Environmental impact, mobility management and road safety must all become core elements of the job, the Minister believes. And Ladyman promises that fleet managers will get more support from the Department for Transport to achieve safer, cleaner, better-run fleets.
He said: ‘The fleet manager of 1985 bears little resemblance to that of 2005.
‘And there are further changes to come. The job will continue to broaden and evolve in Britain as companies realise the growing importance of fleet and transport management.
‘The fleet manager will become more of a transport and mobility controller – coping with all the travelling needs of the workforce – from fleet acquisition and upkeep, contract hire, disposals, to booking rail or air journeys for employees, or linking people through video conferencing.
‘These are all functions of efficiency, of cost-control. Functions that affect the bottom line.’ He praised fleet managers for the job they are doing but added that with about nine people killed on the roads daily, even more needed to be done.
He said: ‘Around 1,000 road deaths a year involve people who are working. That’s still too high and so we are urging fleet managers across the country to be more proactive about improving road safety.
‘We cannot succeed on our own. Everyone who uses the roads has a role to play and that puts you, the fleet manager, in the front line of the fight to improve road safety.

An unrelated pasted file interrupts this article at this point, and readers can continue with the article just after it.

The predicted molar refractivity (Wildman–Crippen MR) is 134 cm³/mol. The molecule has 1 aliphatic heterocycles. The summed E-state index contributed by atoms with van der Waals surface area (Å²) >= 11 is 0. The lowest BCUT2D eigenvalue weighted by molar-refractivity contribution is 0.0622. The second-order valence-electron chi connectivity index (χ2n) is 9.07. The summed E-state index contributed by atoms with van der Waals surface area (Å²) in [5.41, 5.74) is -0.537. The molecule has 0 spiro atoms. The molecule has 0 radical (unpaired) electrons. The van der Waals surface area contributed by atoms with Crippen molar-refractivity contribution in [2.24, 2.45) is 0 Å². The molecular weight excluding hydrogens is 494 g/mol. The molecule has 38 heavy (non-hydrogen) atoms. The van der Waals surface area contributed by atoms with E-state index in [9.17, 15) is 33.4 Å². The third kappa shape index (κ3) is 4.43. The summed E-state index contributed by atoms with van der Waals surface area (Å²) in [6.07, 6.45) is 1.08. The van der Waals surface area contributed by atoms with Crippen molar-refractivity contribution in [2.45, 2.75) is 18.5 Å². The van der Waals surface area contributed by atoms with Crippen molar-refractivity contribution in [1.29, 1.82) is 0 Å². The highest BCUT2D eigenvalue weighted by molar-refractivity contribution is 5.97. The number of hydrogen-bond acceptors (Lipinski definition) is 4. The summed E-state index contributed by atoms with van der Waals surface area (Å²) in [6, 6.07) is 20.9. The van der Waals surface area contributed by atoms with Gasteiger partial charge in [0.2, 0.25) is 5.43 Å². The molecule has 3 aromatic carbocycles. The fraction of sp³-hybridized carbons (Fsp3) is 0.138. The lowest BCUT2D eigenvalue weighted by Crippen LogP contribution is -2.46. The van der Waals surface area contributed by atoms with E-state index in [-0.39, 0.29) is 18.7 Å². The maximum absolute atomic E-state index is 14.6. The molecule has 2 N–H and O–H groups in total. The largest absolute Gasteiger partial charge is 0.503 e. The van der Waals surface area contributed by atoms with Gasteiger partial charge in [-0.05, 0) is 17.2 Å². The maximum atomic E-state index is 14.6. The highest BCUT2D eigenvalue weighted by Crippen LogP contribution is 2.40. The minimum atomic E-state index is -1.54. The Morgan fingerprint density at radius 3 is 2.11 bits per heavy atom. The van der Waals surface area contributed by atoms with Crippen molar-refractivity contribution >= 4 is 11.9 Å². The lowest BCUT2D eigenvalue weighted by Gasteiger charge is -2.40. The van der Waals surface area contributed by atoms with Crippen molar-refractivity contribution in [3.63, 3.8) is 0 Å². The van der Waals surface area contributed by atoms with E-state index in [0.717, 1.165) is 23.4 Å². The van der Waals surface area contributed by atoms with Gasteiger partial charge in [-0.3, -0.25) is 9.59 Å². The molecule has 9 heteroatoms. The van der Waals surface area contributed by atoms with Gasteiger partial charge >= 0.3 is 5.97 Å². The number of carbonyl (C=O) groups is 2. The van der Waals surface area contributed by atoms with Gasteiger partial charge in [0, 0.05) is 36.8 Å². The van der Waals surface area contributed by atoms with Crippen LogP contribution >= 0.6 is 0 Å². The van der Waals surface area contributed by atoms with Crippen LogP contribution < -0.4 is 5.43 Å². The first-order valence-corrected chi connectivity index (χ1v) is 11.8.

‘Of course, some of the more enlightened employers and fleet managers have been successfully managing occupational road risk for decades. They realised early on that the advantages of a responsible road risk strategy overwhelmingly outweighed the disadvantages.
‘Yet, even today, many companies and organisations are still failing to operate occupational road risk schemes.
‘That has to change. Laws governing health and safety at work also apply to people who drive at work. Road risks should therefore be effectively managed within a health and safety programme.’ Ladyman was speaking to fleets at the Lloyds TSB autolease Agenda for Action conference, and promised that the DfT would put in place funding and a programme to support fleets in achieving better road safety and environmental results, although it was too early to say what would be offered.
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